Every January for the past five decades, millions of pro-life Americans have gathered in Washington, DC to protest against abortion. This year the tradition continued, but with a fundamental difference: this year’s March for Life was the first since the fall of Roe v. Wade, a momentous win for the pro-life movement. But while it was a victory lap for pro-life Americans, this march was surely not the last. The Supreme Court’s decision in Dobbs v. Jackson has spurred a need for national direction, ushering in a new, and perhaps more challenging, era for the pro-life movement.
On January 20 of this year, thousands of pro-lifers from around the country gathered once again at the US Capitol. I was fortunate enough to be able to participate in the historic event alongside several other members of the Stanford Review. Beginning at the Smithsonian Museum of Natural History, the march weaved through the streets of downtown DC, past the Capitol Building, and ended in front of the Supreme Court—a relic from the previous marches calling for the Court to overturn Roe. On the streets of Washington DC that day, there were students from universities across the nation and all sorts of different organizations and interest groups marched side by side to advocate for the unborn.
This year’s march was an incredible opportunity to reflect on the efforts of the pro-life movement. Many Americans have advocated against abortion since the day Roe v. Wade was handed down, standing faithfully in opposition to the decision through nine U.S. presidents and nearly fifty years. For them, it was a tremendous victory and relief to finally see the day the Supreme Court reversed the decision. But with Roe finally overturned, the pro-life movement must take a new shape as the country longs for national direction.
As each state now begins to choose which path it will follow, the country will become increasingly polarized and hostile over abortion. Federal legislation or a Supreme Court decision to ban or codify abortion rights could provide national direction, but neither is likely to happen in the near future, and the makeup of Congress is likely many years away before passing legislation over fundamental abortion rights. As a result, the US will remain locked in a vicious battle over abortion rights on a state-by-state, county-by-county, and city-by-city level. These protests which were once centered in DC are now centered at most local levels of government.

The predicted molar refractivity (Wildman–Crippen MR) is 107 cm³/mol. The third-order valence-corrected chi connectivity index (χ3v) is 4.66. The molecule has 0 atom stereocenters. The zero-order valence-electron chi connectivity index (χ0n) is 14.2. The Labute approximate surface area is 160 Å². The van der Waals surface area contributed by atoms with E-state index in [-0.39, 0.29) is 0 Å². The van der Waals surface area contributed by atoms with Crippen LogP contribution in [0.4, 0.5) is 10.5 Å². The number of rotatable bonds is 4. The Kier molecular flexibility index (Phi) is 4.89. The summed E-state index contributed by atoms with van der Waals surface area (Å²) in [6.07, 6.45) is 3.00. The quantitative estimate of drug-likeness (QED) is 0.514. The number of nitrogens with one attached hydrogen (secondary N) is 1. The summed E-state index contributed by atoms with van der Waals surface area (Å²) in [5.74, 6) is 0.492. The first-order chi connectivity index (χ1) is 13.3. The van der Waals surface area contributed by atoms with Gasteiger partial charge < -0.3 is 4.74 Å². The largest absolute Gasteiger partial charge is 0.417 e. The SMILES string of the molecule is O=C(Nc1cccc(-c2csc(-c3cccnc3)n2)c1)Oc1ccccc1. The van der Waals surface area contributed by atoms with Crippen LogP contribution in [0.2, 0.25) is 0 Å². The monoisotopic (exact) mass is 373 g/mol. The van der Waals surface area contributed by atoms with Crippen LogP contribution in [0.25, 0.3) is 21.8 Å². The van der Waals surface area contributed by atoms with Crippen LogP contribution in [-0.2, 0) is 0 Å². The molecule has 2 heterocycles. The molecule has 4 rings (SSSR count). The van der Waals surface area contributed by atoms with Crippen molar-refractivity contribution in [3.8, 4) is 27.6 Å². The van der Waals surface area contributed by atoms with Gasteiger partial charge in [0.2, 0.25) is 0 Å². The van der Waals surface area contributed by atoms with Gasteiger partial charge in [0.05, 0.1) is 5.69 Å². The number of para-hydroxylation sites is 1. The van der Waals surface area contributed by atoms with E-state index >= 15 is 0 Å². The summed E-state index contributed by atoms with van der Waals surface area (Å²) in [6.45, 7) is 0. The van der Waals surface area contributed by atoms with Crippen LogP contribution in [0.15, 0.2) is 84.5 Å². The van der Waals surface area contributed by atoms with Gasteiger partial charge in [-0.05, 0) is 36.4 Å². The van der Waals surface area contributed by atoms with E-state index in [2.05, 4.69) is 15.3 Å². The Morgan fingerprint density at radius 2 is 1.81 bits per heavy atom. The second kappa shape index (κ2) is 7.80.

States are vehemently split over abortion now. Twelve states have effectively banned abortions, while ten states have strengthened legal guarantees around the practice. The remaining states must now decide which path they will follow. Last August in Kansas, a state President Trump won by nearly fifteen points in 2020, an amendment to the state’s constitution to effectively ban abortion was defeated by nearly a 60-40 margin. But Texas, along with several other states, enforced trigger laws on the books from years ago that banned abortions in the state altogether. Elsewhere, the Florida State Supreme Court is taking up a challenge to the state’s 15-week abortion ban, and in New Mexico the Democratic state government is clashing with individual cities that have implemented their own abortion bans.
All who feel strongly about abortion know that leaving the issue merely to the states is insufficient and unsustainable in the long run. We have seen this before in American history… While Dobbs most certainly progressed the pro-life movement, it only kicked the can further down the road. Just as Roe came about at a federal level, there must once again come national direction on the issue of abortion. An issue of this stature cannot remain at the state level forever. Like it or not, whether pro-life or pro-choice, there will indubitably come a time again when Americans must reach another national consensus on abortion.
It is easy for those in the pro-life movement to believe that this year’s March for Life marked a victory lap for the movement. And while Dobbs was certainly a victory, the issue of abortion still remains at large throughout most of the United States. We can continue to march for federal action, now more important than ever, but it is vital for pro-lifers to work to change hearts and minds through advocacy at the state, city, and county levels.
My grandparents have protested abortion in the United States since Roe v. Wade was handed down in 1973. It took fifty years until it was overturned. I do not know what decision America will make next, but I am certain that regardless of a Supreme Court decision or federal legislation, there will always be a group of Americans dedicated to the right to life and advocating for the unborn. I am proud to count myself among that group.